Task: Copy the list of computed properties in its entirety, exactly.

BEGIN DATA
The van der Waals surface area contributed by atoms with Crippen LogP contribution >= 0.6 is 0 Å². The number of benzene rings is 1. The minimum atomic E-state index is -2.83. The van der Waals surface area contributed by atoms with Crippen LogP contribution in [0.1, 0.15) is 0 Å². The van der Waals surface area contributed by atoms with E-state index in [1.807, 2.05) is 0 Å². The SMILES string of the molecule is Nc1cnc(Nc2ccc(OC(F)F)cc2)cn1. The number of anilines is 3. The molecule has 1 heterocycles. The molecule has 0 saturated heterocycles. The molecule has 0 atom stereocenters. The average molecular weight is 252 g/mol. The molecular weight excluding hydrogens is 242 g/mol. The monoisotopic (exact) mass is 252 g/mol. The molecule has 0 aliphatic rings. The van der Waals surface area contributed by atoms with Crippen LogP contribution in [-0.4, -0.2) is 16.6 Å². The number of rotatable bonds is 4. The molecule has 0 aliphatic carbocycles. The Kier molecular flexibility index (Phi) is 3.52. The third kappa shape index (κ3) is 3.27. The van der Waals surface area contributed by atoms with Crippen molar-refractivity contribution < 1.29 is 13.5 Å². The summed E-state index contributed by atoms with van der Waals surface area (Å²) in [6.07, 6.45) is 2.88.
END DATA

The van der Waals surface area contributed by atoms with Crippen LogP contribution >= 0.6 is 0 Å². The number of benzene rings is 1. The minimum atomic E-state index is -2.83. The van der Waals surface area contributed by atoms with Crippen LogP contribution in [0.1, 0.15) is 0 Å². The van der Waals surface area contributed by atoms with E-state index in [1.807, 2.05) is 0 Å². The SMILES string of the molecule is Nc1cnc(Nc2ccc(OC(F)F)cc2)cn1. The number of anilines is 3. The molecule has 1 heterocycles. The molecule has 0 saturated heterocycles. The molecule has 0 atom stereocenters. The average molecular weight is 252 g/mol. The molecular weight excluding hydrogens is 242 g/mol. The monoisotopic (exact) mass is 252 g/mol. The molecule has 0 aliphatic rings. The van der Waals surface area contributed by atoms with Crippen LogP contribution in [-0.4, -0.2) is 16.6 Å². The number of rotatable bonds is 4. The molecule has 0 aliphatic carbocycles. The Kier molecular flexibility index (Phi) is 3.52. The third kappa shape index (κ3) is 3.27. The van der Waals surface area contributed by atoms with Crippen molar-refractivity contribution < 1.29 is 13.5 Å². The summed E-state index contributed by atoms with van der Waals surface area (Å²) in [6.07, 6.45) is 2.88.